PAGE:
Building Christian unity on baptism, however, brings several challenges at various levels. In my corner of the world (Italy), for example, a vast majority of people have been baptized and yet very few show any sign of regeneration or even appreciation of basic gospel truths. Many baptized people are as secular or pagan or indifferent or even against any reference to the gospel as their non-baptized, non-Christian fellow citizens. How can Christian unity and brotherhood be based on baptism, then, when in most cases the people who received it consider it a meaningless act and totally removed from their lives?

Unity Among Believers

More importantly, theologically speaking, unity needs a more biblical foundation than baptism in itself. Rather than being granted through baptism, unity is a gift given to believers in Jesus Christ. According to First Peter, unity is a privilege of those who, having being elected by the Father and sanctified by the Spirit, obey the Son Jesus Christ (1:1-2). They are born again (1:3) and saved (1:5), waiting for their heavenly inheritance (1:4). These are people to whom faith has been granted and is now tested (1:7). This people who responded in faith to God’s initiative are “a chosen people, a royal priesthood, a holy nation, God’s own people”. In other words, unity is a corollary of the gift of salvation in Jesus Christ which is granted to those who believe in Him.

When the Pope speaks about unity as based on baptism, he stands on the ecumenical mainstream consensus about unity. The ecumenical view of unity posits the foundation of unity in the sacrament of baptism. But this view is practically faltering and biblically wrong. There is a far better way to appreciate and to celebrate Christian unity. As the World Evangelical Alliance’s statement of faith argues, we believe “The unity of the Spirit of all true believers[2]. Unity is among believers in Christ. The Lausanne Covenant speaks of unity as it relates to those “who share the same biblical faith” (par. 7)[3], i.e. people who have made a public profession of their faith in the Jesus of the Bible. It is with fellow believers only that Christians can join in prayer asking God to help them “to maintain the unity of the Spirit” (Ephesians 4:3).


116. After the Synod on the Family, What?

December 1st, 2015

Two sessions in two consecutive years (2014 and 2015). Two full months of intensive discussions among Catholic bishops gathered in Rome from around the world. Several controversies between conservative and progressive voices discussing the state of the family in today’s world and, more specifically, whether or not to admit divorced and remarried Catholics to communion. Now that the Synod is over and its Relatio Finalis (Final Report) was voted and released,[1] it is finally possible to ask the question: What was its outcome?

Letter Vs Spirit

The answer comes from the mouth of the Pope himself. At the end of the Synod he delivered a speech that provides his interpretation of the document. A closer look reveals that his approach to the text is actually an overall framework of his papacy. Referring to a language used by Paul (e.g. 2 Corinthians 3:6) and Origen (e.g. On First Principles 4,2,4), the Pope pitted the “letter” against the “spirit” of any given official teaching.[2] One the one hand, the “letter” of canon law is rigid and protective; on the other, the “spirit” of the same teaching needs to be elastic and embracing.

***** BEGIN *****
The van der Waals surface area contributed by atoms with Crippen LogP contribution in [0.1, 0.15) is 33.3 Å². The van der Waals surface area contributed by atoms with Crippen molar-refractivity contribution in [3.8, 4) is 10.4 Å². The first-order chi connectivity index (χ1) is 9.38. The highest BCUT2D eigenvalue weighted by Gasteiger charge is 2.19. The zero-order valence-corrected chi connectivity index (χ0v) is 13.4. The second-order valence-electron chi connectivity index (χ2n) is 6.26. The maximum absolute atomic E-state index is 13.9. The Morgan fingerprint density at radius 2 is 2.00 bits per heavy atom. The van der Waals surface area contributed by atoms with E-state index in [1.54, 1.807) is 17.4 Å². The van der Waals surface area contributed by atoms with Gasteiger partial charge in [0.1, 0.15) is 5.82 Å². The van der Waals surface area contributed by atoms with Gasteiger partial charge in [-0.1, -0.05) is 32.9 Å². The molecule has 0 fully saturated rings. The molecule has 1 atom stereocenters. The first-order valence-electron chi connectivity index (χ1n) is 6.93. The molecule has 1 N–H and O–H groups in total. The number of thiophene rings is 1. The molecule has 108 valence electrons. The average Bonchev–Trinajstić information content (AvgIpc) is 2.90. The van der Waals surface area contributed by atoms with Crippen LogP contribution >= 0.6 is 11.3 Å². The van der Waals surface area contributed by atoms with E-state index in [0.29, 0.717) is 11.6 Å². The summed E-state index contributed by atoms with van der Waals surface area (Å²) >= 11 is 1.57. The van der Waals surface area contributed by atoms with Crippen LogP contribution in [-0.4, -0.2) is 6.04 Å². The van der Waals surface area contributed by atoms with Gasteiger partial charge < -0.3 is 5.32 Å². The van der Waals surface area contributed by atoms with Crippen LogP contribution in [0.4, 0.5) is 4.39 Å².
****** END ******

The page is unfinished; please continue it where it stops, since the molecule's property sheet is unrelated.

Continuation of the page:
According to Pope Francis, there are those who want to defend the “letter” in the attempt to safeguard its purity and definitiveness. If this happens, the attitude towards those who are outside of its boundaries becomes harsh and judgmental to the point of excluding those who do not fit its criteria. This is why he urged his Church to implement the “spirit” of its traditional teaching in view of the fact that the church is for the whole of humanity. In theory, the “spirit” does not annul the “letter”, but practically it overcomes and eventually will supersede it.

Pitting the “letter” over against the “spirit” in this way has far-reaching consequences. In fact, distancing from the clear-cut “letter” and searching for the merciful “spirit” of traditional Catholic teaching seems to provide a fitting hermeneutic of the Pope’s attitude as a whole. This tension helps come to terms with what he has been saying and doing so far. The Pope seems to think that the “letter” is a straitjacket to the mission of the Church and needs to be replaced by the “spirit” of it.

Where is the “Spirit” Leading?

The “spirit” requires a big-tent approach that paves the way for developments. Applying this “Letter Vs Spirit” dialectic to the issues at stake at the Synod, it is not surprising to read Pope Francis encouraging his Church to address the divorced and remarried Catholics, not according to the sheer “letter” of their traditional exclusion from communion, but following the all-embracing “spirit” that will look for ways to include them on a case by case basis. Each confessor will have to decide, opening the possibility for different criteria to be used. The “letter” of the Report does not openly speak about readmitting them to communion, but the “spirit” of the Synod endorsed by the Pope does indicate that there must be a way to achieve this. The text is at least ambiguous and the “spirit” will eventually help to clarify it.